Northern Highlands

This historic site protects several brightly colored funerary buildings tucked into limestone cliff ledges high above a valley near the town of Santo Tomás. Looking a bit like attractive, yet inaccessible, cottages, these chullpas (ancient Andean funerary towers) are made of small, mud-set stones that were plastered over and embellished with red and cream paints. They are thought to date from the 14th century, but their bright taste in decor is still clearly visible today.

While much of the site was looted long ago, the skeletons of 11 adults and one child, along with a wealth of artifacts such as musical instruments and tools made from bones, were found inside by archaeologists. A number of pictographs decorate the walls of the cliff behind the tombs, and a now empty funerary cave, originally containing more than 200 funerary bundles, lies 1km from the main set of tombs. You can't enter the chullpas anymore, but a wooden mirador (lookout) about 30m below offers excellent views.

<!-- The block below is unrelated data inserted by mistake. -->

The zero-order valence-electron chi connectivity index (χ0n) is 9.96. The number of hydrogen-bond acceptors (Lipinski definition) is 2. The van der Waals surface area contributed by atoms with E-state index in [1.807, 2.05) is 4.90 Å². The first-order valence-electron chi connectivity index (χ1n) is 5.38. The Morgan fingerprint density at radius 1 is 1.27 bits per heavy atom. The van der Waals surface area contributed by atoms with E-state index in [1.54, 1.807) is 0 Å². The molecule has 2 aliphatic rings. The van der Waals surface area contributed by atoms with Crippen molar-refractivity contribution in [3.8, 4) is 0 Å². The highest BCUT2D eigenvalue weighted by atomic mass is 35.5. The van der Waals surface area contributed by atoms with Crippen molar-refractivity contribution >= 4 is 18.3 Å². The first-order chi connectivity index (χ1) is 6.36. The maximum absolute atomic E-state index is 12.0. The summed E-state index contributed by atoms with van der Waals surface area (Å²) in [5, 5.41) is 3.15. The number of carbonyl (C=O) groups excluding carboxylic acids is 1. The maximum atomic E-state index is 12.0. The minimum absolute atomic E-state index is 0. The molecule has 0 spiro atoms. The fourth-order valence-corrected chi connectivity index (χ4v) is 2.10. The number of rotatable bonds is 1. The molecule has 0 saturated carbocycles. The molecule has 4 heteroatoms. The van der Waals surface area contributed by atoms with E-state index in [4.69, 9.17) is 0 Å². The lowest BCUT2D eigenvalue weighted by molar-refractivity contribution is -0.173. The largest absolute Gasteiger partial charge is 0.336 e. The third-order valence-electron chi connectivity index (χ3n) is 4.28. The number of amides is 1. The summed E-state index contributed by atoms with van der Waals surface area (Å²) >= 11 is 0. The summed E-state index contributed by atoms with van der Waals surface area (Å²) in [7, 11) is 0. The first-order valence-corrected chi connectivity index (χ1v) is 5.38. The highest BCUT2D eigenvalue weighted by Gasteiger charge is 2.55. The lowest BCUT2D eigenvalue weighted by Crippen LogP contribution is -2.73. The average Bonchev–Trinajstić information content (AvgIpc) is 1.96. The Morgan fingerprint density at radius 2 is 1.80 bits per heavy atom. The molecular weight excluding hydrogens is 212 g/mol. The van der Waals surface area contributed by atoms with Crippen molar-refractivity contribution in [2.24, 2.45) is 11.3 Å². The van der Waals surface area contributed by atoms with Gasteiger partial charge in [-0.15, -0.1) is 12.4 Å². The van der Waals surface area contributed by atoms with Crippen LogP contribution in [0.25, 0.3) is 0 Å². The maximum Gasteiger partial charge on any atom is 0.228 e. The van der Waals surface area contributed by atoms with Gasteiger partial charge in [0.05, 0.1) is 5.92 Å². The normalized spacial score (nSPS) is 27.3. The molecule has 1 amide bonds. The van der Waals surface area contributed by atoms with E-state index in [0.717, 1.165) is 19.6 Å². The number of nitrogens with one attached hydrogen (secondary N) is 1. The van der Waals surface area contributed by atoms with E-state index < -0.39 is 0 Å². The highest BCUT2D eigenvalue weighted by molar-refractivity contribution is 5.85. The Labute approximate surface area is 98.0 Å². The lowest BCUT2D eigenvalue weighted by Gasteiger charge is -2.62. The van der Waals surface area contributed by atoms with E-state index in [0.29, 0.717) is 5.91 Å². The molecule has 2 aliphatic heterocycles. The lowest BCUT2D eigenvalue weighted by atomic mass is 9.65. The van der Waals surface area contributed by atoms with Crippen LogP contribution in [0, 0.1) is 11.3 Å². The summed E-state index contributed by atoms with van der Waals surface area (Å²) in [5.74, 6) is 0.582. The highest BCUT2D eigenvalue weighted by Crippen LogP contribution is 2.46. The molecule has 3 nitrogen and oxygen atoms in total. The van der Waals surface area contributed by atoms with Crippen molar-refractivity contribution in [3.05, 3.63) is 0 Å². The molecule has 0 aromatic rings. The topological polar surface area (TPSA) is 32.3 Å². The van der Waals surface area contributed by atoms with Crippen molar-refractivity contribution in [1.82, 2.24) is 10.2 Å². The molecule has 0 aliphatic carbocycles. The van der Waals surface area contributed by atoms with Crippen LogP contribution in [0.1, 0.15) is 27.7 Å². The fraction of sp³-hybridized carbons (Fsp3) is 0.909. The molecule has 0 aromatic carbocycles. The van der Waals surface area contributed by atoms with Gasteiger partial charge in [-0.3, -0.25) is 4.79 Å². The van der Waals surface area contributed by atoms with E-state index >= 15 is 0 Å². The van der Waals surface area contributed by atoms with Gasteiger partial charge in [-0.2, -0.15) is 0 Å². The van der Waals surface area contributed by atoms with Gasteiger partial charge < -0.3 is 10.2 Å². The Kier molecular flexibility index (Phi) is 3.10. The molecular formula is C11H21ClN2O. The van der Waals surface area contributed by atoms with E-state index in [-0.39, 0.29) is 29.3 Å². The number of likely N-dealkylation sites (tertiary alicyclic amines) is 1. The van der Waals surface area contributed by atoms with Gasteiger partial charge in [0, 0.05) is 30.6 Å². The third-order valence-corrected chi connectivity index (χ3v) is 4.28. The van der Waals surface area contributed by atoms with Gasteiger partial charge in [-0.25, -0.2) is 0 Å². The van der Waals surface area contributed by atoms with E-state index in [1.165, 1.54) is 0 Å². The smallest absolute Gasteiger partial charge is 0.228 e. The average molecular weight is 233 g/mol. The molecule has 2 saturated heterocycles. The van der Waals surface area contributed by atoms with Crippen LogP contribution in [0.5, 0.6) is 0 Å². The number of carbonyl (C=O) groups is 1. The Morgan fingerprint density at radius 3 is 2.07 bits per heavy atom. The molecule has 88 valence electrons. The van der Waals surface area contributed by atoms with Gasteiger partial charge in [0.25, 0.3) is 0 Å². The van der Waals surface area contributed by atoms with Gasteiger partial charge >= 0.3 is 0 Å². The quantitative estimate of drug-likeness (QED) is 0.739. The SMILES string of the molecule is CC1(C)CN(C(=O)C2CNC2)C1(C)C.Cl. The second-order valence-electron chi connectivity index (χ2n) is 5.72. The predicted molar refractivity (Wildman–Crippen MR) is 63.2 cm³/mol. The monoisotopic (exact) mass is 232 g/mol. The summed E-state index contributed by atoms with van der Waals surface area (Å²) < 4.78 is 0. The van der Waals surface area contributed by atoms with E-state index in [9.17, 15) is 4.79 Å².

The shortest route to the site is to take a Leimebamba-bound combi (minibus) from Chachapoyas and get off in Yerbabuena (S8, 1½ hours, five daily). From here, you can try to find a mototaxi to take you a further 16km along a solid but unpaved road to the hamlet of Cruz de San Bartolo (S20, 30 minutes). Pay your entrance fee at the office in San Bartolo from where it's a 2km hike to the archaeological site along a partly paved and well-marked path. Spanish-speaking guides can be hired for S25.

Alternatively, you can hike up from Yerbabuena. Follow the San Bartolo road to just past the 5km marker where a signposted trail heads into the hills. From here it's a rough two-hour climb to the chullpas (total elevation gain 1000m).

A day tour from Chachapoyas is about S80 and also visits the museum in Leimebamba.